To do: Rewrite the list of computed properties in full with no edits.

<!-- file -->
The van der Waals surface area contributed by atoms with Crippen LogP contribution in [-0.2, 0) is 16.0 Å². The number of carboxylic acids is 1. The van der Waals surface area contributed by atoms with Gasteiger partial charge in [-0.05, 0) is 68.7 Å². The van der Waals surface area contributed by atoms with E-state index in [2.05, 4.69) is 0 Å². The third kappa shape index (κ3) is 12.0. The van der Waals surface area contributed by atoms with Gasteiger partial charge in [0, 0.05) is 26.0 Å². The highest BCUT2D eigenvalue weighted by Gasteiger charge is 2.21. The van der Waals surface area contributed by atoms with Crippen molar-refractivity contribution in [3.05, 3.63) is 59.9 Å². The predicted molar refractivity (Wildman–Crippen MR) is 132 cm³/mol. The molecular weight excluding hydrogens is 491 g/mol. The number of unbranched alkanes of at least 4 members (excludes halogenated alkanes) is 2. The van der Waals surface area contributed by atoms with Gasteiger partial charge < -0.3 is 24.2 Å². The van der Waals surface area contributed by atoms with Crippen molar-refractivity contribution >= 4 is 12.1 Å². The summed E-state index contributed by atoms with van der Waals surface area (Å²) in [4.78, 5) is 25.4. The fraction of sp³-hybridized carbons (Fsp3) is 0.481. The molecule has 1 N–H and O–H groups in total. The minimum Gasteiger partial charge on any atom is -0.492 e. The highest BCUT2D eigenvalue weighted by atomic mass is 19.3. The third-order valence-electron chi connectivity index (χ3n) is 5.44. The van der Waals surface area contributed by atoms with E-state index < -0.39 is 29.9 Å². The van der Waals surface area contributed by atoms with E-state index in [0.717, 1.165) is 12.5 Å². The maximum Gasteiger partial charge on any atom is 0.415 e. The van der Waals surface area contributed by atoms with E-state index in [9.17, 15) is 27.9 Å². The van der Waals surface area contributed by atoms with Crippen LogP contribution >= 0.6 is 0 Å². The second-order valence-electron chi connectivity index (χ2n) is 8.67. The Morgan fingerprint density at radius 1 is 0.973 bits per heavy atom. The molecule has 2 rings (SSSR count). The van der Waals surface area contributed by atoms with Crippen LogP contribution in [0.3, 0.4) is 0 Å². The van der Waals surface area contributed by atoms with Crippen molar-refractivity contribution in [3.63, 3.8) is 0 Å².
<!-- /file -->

The van der Waals surface area contributed by atoms with Crippen LogP contribution in [-0.2, 0) is 16.0 Å². The number of carboxylic acids is 1. The van der Waals surface area contributed by atoms with Gasteiger partial charge in [-0.05, 0) is 68.7 Å². The van der Waals surface area contributed by atoms with E-state index in [2.05, 4.69) is 0 Å². The third kappa shape index (κ3) is 12.0. The van der Waals surface area contributed by atoms with Gasteiger partial charge in [0, 0.05) is 26.0 Å². The highest BCUT2D eigenvalue weighted by Gasteiger charge is 2.21. The van der Waals surface area contributed by atoms with Crippen molar-refractivity contribution in [3.05, 3.63) is 59.9 Å². The predicted molar refractivity (Wildman–Crippen MR) is 132 cm³/mol. The molecular weight excluding hydrogens is 491 g/mol. The number of unbranched alkanes of at least 4 members (excludes halogenated alkanes) is 2. The van der Waals surface area contributed by atoms with Gasteiger partial charge < -0.3 is 24.2 Å². The van der Waals surface area contributed by atoms with Crippen molar-refractivity contribution >= 4 is 12.1 Å². The summed E-state index contributed by atoms with van der Waals surface area (Å²) in [4.78, 5) is 25.4. The fraction of sp³-hybridized carbons (Fsp3) is 0.481. The molecule has 1 N–H and O–H groups in total. The minimum Gasteiger partial charge on any atom is -0.492 e. The highest BCUT2D eigenvalue weighted by atomic mass is 19.3. The third-order valence-electron chi connectivity index (χ3n) is 5.44. The van der Waals surface area contributed by atoms with E-state index < -0.39 is 29.9 Å². The van der Waals surface area contributed by atoms with E-state index in [0.717, 1.165) is 12.5 Å². The maximum Gasteiger partial charge on any atom is 0.415 e. The van der Waals surface area contributed by atoms with E-state index in [9.17, 15) is 27.9 Å². The van der Waals surface area contributed by atoms with Crippen LogP contribution >= 0.6 is 0 Å². The second-order valence-electron chi connectivity index (χ2n) is 8.67. The Morgan fingerprint density at radius 1 is 0.973 bits per heavy atom. The molecule has 2 rings (SSSR count). The van der Waals surface area contributed by atoms with Crippen LogP contribution in [0.3, 0.4) is 0 Å². The van der Waals surface area contributed by atoms with Crippen molar-refractivity contribution in [3.63, 3.8) is 0 Å².